You have captured my thoughts. I am disappointed and demoralized. The entire country has become Phoenix.

I always hear people say that Obama "should do more". He has "called" for just about every progressive agenda item I can think of from public health care to clean energy to high speed rail (!) to taxes on the wealthy to loophole closing.

Yes, he has had some mixed results. But he has accomplished a great deal with new regulations on health insurers, banks and major investments in renewable energy. Yes, we escalated the war in Afghanistan - exacty what he said he was going to do, over and over, during his campaign.

Obama has been all over the media. We have been barraged with speeches, day time talk show appearences, cool websites, social media, press conferences. The guy is setting records for bully pulpit use.

So, could it be that WE, not he, are the problem?

Yet another unclothed emperor of foreign adventures; while at home a blind, hamstrung gelding barely outpacing the pack of glue factory rejects stumbling headlong towards the very wrong precipice of the Right. Enough. Please.

Kevin, of course we're the problem. We would be with or without effective leadership. Obama is obviously a scapegoat for the right wing but he's a scapegoat for the left, too. We wanted a "fierce advocate" and got a punctilious arbiter instead.

This nation veers rightward in its moods and anger, and leftward in its policy preferences. Obama is surfing this wave but not challenging it. If we demand deficit reduction on the backs of the poor, he'll probably deliver.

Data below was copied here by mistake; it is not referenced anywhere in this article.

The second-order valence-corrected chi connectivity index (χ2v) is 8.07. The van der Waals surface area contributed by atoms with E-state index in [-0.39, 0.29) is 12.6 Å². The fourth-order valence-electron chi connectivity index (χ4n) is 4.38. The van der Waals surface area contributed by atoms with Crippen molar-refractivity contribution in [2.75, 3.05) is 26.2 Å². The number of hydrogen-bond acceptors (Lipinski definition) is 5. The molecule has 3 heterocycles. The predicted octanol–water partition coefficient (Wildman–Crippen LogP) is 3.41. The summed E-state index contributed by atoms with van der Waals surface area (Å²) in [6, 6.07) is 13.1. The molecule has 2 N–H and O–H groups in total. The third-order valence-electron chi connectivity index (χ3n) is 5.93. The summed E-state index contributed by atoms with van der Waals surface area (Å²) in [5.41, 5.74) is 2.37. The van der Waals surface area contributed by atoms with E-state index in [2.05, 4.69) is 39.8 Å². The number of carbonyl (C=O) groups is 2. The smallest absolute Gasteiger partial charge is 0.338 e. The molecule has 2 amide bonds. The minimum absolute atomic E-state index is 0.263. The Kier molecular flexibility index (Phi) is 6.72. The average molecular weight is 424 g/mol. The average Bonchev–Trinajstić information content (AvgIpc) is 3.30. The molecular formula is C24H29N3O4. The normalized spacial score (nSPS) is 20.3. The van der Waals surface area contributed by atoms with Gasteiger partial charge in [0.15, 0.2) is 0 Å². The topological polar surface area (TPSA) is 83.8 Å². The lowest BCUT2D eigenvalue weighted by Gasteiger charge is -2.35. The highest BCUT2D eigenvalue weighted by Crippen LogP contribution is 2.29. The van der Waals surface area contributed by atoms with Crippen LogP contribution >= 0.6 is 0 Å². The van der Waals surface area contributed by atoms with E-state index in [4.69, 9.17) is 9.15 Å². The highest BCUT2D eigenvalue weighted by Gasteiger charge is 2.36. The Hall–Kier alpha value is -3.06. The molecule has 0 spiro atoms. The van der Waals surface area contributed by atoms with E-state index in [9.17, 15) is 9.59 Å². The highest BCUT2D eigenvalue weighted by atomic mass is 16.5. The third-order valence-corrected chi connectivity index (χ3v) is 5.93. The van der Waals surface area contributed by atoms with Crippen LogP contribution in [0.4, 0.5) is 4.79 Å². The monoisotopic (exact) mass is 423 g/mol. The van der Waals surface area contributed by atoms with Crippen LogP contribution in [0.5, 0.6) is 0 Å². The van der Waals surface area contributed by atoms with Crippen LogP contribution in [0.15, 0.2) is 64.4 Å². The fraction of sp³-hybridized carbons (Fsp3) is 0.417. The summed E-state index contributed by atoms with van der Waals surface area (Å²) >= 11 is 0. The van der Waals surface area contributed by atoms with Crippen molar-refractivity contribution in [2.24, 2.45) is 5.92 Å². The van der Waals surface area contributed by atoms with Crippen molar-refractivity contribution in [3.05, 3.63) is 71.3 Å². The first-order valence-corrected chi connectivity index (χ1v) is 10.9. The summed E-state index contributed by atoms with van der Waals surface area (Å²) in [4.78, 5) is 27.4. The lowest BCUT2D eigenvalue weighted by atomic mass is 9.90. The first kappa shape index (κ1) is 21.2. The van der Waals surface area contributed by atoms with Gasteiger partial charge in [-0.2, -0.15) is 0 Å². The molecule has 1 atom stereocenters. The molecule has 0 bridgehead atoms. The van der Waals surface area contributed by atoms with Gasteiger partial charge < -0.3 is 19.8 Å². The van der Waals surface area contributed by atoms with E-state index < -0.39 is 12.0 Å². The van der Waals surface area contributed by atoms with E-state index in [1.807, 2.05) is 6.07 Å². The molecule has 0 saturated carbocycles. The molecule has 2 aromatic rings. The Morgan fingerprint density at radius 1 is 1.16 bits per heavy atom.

You can't disconnect the catastrophe of a suburbanized - and disconnected - nation from its political dissociations. We're politically feral because we're socially isolated. When I talk to people about politics, I'm quietly amazed how liberal most are in their cultural norms but how reactionary they are about fundamental social obligations. There is no nation without a social contract of some kind. That's why Paul Ryan's proposal is so horrifying. It not only shreds that contract, it assumes the moral high ground while doing it. And, of course, he's "serious".

You go to war with the army you have, not the one you might want, pace Donald Rumsfeld. We're that army. Or you can call us a herd of cats. Regardless, we're mostly neutered so we won't spray the oligarchy's furniture.

I still rather amazed at how close the WI judges' race was. I know the Walker clone outspent the Demo 2 to 1, but the razor-thin victory is no triumph of democracy. Money nearly bought an election of someone who hates the working man and there are enough others out there that will cut there own nose off to vote against their own best interest. A victory of the people would have been double digits, rather than 1/1000s. So the rhetoric and mean-spiritedness will continue (even if your own mandate is a mere 2%)!

Jon, I keep rereading this piece as it is a great piece of art work. And I have pushed it on along to a bunch of folks including some of my red neck republican friends. So far I have got all positive comments back.

Cal, did your redneck Repub friends enjoy Jon's insert of Koreyel's comment concerning global warming, science, and his blast against Repubs who believe in talking snakes? I wonder, will rednecks, poor southerners, and racists support Trumpism and a refocus on the birther issue?